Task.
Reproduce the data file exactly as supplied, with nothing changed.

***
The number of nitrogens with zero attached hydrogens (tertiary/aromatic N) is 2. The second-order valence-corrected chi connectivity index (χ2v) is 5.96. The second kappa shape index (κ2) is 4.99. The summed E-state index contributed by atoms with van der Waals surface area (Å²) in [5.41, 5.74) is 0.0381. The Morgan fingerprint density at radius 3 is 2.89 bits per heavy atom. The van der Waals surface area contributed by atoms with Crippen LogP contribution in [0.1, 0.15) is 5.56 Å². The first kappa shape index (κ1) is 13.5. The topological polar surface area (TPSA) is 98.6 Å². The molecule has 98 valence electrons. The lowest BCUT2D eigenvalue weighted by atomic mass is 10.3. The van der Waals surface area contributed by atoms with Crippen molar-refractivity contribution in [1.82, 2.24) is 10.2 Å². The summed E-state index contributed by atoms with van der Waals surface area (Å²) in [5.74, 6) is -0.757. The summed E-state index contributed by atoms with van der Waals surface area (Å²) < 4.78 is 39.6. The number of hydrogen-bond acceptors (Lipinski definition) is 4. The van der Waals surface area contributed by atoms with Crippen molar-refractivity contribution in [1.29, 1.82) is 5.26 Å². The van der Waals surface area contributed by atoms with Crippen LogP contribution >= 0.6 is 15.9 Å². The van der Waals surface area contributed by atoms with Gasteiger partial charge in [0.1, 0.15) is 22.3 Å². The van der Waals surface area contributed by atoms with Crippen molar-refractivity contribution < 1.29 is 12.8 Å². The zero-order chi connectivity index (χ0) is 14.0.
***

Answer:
The number of nitrogens with zero attached hydrogens (tertiary/aromatic N) is 2. The second-order valence-corrected chi connectivity index (χ2v) is 5.96. The second kappa shape index (κ2) is 4.99. The summed E-state index contributed by atoms with van der Waals surface area (Å²) in [5.41, 5.74) is 0.0381. The Morgan fingerprint density at radius 3 is 2.89 bits per heavy atom. The van der Waals surface area contributed by atoms with Crippen LogP contribution in [0.1, 0.15) is 5.56 Å². The first kappa shape index (κ1) is 13.5. The topological polar surface area (TPSA) is 98.6 Å². The molecule has 98 valence electrons. The lowest BCUT2D eigenvalue weighted by atomic mass is 10.3. The van der Waals surface area contributed by atoms with Crippen molar-refractivity contribution in [1.82, 2.24) is 10.2 Å². The summed E-state index contributed by atoms with van der Waals surface area (Å²) in [5.74, 6) is -0.757. The summed E-state index contributed by atoms with van der Waals surface area (Å²) < 4.78 is 39.6. The number of hydrogen-bond acceptors (Lipinski definition) is 4. The van der Waals surface area contributed by atoms with Crippen molar-refractivity contribution in [1.29, 1.82) is 5.26 Å². The van der Waals surface area contributed by atoms with Crippen LogP contribution >= 0.6 is 15.9 Å². The van der Waals surface area contributed by atoms with Gasteiger partial charge in [0.1, 0.15) is 22.3 Å². The van der Waals surface area contributed by atoms with Crippen molar-refractivity contribution < 1.29 is 12.8 Å². The zero-order chi connectivity index (χ0) is 14.0.